Review of “The Elf” by Jason Minton
The Elf – 2017
Production by: Pikchure Zero Entertainment
Distribution by: Uncork’d Entertainment
“All is not calm” this Christmas. When Nick (Gabriel Miller) inherits an old family toy shop, he and his fiancée Vic (Natassia Halabi) find The Elf on a shelf who’s carrying a naughty list to die for. Past trauma has already left Nick with a hatred of the sacred holiday. “Whoever accepts this gift will be the soul of its contents.” There’s no redemption this holiday season because this family heirloom is out to turn the bright white snow a deep blood red.
The Elf on a Shelf is creepy enough that it was only a matter of time until someone turned it into a horror movie. Writer/director and horror movie machine, Justin Price wraps up a miniature little gift in a supernatural slasher to stick under the tree this holiday season. In the modern day vein of the Puppet Master, Demonic Toys and Chucky himself, Price creates a little Elf of killer proportions.
In a throwback to the 70’s and 80’s The Elf goes largely unseen. A move that's underutilized in today’s horror. I absolutely love scenes of the little guy wielding his knife under the door and cutting his victim as he saws his way out of a box. It’s reminiscent of the good parts about the old Child’s Play movies. The demonic Elf voiceovers add a creepy note to this tiny killer. The voiceover is overused but is also menacing fun. When the evil Elf is seen, he appears to be a mixture of CGI, stop motion and a stand-in doll. CGI often ruins movies for me but there’s a pleasant enough mixture to create an enjoyable killer Elf on a budget. I know it’s obvious when they use an actual doll that it isn’t moving. Watching actors wrestle around with an inanimate object amuses me to no end as being a thing of terror and is the best incarnation of The Elf for me.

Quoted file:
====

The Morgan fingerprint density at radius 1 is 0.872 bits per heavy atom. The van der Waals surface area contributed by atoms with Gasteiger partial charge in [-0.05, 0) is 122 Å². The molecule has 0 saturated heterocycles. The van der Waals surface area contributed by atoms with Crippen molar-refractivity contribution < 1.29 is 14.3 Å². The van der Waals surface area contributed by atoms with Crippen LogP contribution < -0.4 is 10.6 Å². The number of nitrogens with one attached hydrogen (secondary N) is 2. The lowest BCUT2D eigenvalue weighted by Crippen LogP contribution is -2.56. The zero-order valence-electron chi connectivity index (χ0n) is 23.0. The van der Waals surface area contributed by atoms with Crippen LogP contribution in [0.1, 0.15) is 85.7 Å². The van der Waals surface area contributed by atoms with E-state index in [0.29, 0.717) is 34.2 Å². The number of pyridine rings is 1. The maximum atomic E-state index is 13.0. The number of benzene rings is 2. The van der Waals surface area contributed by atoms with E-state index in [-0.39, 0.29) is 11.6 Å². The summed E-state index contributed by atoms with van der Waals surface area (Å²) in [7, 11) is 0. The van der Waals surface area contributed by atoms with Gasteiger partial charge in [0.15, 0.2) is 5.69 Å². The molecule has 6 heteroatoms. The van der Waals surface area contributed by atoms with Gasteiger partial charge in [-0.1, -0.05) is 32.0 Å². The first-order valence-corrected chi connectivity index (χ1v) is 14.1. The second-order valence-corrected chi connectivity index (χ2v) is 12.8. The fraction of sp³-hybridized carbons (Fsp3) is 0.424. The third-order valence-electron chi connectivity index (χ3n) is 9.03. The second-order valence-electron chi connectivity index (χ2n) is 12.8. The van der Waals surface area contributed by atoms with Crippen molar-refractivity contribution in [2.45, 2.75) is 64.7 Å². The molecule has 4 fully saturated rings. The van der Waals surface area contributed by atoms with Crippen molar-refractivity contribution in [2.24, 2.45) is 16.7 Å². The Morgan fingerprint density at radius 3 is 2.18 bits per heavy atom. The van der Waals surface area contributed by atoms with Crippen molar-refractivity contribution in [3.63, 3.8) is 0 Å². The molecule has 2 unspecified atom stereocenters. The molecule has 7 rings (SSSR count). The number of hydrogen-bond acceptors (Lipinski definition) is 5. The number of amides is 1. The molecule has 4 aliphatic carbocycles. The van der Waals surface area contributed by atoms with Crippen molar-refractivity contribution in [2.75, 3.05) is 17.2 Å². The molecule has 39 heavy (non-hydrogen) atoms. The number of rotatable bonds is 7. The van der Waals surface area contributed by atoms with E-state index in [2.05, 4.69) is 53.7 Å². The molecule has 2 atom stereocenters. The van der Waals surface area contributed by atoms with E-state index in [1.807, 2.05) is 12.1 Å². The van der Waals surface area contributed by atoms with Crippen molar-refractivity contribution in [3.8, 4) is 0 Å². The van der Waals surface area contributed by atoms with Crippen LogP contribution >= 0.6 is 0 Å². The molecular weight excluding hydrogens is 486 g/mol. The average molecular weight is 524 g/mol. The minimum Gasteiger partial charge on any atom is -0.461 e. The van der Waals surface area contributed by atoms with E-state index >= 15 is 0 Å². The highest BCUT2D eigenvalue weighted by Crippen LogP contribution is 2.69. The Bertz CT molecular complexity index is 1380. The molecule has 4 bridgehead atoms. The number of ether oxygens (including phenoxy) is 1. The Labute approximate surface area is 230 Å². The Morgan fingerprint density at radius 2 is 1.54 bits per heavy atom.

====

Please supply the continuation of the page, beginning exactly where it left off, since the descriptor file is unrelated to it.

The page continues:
I did have an issues with the CGI blood from this little ankle slasher. It’s such a simple effect that could have easily been done practical, yet what we get takes the viewer right out of feeling the terror in this holiday horror. The real burnt cookie on the table for Santa this year is the acting. Both lead actors Miller and Halabi seem to be formidable at their craft but their performances in The Elf lack the emotion a horror film needs. The permanent duckface on Halabi isn’t onscreen friendly to being frightened. Gabriel Miller portrays an inept Nick as someone who’s emotionally stunted or drugged up to the point of being void of emotion. His chance to shine is in a powerful scene where he’s losing it on the bathroom floor. Shaky camerawork is found in a few scenes spotting the film including this one, which takes away the scenes realism and potential.
Seeing what Price can do when practical really makes me wish he would try the old school way of filmmaking. I would love to see what he can accomplish without sore thumb animations. For those of you out there who can’t get enough budget CGI, The Elf is a menacing little holiday film to fill your blood soaked stocking this holiday season.
2 out of 5 Headless Critics